In Savannah, Mom asked if she was dying. My heart soured with sadness.
“We are all dying, Mom,” I answered.
“No, did the doctor tell you that I’m dying?”
“No Mom. The doctor did not say that.”
This disease forces you to face the truth, yet fabrications become necessary.
“But why then,” she went on, “for some reason, does it feel like it’s all coming to an end?”
I miss my mom everyday, and I’m sad when I find myself speaking of her in past tense. I acknowledge that she’s still here, and wonder if the part of her that I know and love has really grown so small, that it’s hardly decipherable. The parts I knew and love only come to me in dreams now, like warm wind, forceful, through the cold, the way it dances through trees just before a storm.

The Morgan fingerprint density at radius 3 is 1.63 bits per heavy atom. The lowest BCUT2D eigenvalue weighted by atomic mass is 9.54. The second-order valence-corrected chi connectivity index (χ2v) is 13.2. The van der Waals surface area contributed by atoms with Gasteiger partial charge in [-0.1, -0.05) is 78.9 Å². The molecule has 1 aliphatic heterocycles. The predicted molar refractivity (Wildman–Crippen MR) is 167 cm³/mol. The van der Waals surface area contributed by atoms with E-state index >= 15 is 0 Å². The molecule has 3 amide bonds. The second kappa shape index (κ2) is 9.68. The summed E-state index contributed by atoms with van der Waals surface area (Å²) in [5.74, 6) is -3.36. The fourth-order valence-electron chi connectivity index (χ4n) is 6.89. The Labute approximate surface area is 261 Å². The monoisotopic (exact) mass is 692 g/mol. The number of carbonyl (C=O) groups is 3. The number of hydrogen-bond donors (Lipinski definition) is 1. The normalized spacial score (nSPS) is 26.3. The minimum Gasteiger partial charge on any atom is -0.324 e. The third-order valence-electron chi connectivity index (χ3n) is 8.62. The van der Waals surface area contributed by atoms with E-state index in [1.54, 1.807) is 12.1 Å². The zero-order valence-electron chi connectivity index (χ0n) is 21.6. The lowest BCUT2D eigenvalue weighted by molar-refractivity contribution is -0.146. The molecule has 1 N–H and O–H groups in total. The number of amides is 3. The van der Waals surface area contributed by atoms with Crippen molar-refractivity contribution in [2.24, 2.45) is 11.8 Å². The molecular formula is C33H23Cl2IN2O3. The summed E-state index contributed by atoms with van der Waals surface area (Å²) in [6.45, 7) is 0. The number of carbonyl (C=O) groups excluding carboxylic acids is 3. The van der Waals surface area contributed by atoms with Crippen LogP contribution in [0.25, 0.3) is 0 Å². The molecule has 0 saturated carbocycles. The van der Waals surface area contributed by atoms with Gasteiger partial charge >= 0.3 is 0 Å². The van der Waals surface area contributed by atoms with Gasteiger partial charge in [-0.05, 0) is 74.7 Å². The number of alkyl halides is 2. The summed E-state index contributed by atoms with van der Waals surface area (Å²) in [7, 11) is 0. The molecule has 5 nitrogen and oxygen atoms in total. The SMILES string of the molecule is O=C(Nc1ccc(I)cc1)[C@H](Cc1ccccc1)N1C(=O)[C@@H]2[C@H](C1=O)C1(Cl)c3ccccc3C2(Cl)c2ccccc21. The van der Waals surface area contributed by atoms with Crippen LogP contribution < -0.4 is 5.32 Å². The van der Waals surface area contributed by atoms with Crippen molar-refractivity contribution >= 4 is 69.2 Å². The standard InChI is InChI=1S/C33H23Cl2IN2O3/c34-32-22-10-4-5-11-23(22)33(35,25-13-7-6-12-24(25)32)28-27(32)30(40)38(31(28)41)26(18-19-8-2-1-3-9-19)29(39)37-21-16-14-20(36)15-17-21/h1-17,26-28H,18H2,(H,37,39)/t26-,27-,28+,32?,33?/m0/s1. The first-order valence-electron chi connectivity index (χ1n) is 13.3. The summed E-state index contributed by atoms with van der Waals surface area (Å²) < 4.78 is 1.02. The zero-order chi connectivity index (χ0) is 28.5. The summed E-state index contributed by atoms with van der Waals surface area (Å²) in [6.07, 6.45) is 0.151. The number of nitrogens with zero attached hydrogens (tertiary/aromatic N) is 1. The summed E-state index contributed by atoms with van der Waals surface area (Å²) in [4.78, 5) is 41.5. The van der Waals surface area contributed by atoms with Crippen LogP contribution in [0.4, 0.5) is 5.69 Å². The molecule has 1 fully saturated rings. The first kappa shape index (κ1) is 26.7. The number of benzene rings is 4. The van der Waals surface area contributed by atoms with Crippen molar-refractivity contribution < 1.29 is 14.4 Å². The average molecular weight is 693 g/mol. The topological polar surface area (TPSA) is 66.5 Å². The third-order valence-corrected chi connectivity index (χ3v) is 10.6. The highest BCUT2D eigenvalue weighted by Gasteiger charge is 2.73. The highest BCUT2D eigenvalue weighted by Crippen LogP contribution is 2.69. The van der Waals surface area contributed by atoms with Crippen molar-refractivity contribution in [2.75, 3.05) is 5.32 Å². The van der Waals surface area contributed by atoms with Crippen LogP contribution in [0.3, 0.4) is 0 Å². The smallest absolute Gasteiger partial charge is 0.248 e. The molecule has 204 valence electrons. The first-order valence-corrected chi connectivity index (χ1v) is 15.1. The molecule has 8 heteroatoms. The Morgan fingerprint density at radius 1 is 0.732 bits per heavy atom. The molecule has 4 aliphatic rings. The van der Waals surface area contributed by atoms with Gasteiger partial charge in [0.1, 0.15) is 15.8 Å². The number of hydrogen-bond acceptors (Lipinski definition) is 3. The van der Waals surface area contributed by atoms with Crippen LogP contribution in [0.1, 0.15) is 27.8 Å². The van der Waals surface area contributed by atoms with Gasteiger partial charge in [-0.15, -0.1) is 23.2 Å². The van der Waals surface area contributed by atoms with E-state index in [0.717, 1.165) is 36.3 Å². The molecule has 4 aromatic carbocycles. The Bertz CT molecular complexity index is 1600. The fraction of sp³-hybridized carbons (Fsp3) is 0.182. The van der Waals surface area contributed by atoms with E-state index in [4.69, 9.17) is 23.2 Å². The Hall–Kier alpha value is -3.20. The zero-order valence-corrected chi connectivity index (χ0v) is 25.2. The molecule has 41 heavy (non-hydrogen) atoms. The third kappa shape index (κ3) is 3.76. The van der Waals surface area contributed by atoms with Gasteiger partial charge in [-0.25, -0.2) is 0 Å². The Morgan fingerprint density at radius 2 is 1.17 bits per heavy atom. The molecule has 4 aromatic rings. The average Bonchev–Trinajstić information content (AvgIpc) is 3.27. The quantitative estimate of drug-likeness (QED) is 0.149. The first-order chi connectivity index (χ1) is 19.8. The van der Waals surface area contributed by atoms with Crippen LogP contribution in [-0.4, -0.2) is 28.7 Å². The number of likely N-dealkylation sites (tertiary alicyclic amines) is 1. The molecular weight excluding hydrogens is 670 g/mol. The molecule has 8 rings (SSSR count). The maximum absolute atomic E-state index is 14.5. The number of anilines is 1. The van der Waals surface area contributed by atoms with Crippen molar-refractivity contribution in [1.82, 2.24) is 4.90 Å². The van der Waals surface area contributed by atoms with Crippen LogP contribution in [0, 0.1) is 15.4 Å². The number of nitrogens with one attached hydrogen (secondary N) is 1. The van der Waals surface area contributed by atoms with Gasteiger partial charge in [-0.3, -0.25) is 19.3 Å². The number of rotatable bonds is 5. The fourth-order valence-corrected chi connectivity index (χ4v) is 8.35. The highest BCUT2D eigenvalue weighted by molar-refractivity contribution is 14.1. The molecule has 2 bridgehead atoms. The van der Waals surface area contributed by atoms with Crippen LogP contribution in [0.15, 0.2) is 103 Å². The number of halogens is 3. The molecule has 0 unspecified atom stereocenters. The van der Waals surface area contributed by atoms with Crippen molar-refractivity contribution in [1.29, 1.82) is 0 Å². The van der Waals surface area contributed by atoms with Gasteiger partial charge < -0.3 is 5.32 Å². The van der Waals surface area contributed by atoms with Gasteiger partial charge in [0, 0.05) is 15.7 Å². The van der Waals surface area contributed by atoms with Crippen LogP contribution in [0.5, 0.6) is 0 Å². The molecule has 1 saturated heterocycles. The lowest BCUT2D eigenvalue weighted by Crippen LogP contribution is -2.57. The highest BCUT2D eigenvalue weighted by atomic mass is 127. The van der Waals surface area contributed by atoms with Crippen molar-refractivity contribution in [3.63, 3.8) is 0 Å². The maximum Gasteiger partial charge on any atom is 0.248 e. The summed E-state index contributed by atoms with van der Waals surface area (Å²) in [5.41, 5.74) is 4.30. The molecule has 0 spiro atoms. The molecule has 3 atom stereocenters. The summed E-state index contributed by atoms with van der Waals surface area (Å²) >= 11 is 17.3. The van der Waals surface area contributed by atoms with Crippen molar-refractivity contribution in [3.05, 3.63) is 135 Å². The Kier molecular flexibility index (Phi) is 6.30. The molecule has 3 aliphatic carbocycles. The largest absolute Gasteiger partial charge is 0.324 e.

And just as I was about to publish this post, my phone dings: a text from E.
Did you see this? he texted, and the blue letters of a link glow. The link takes me to an article in ScienceAlert: they’ve found a cure for Alzheimer’s.
It comforts me to know E. is thinking of Mom, too. I know this has all been incredibly hard on both of us, but is it true? Could this nightmare be coming to an end?
The news makes me want to celebrate. I’m renewed with hope. Just when I had given up praying for what I finally convinced myself was impossible: life never ceases to surprise me.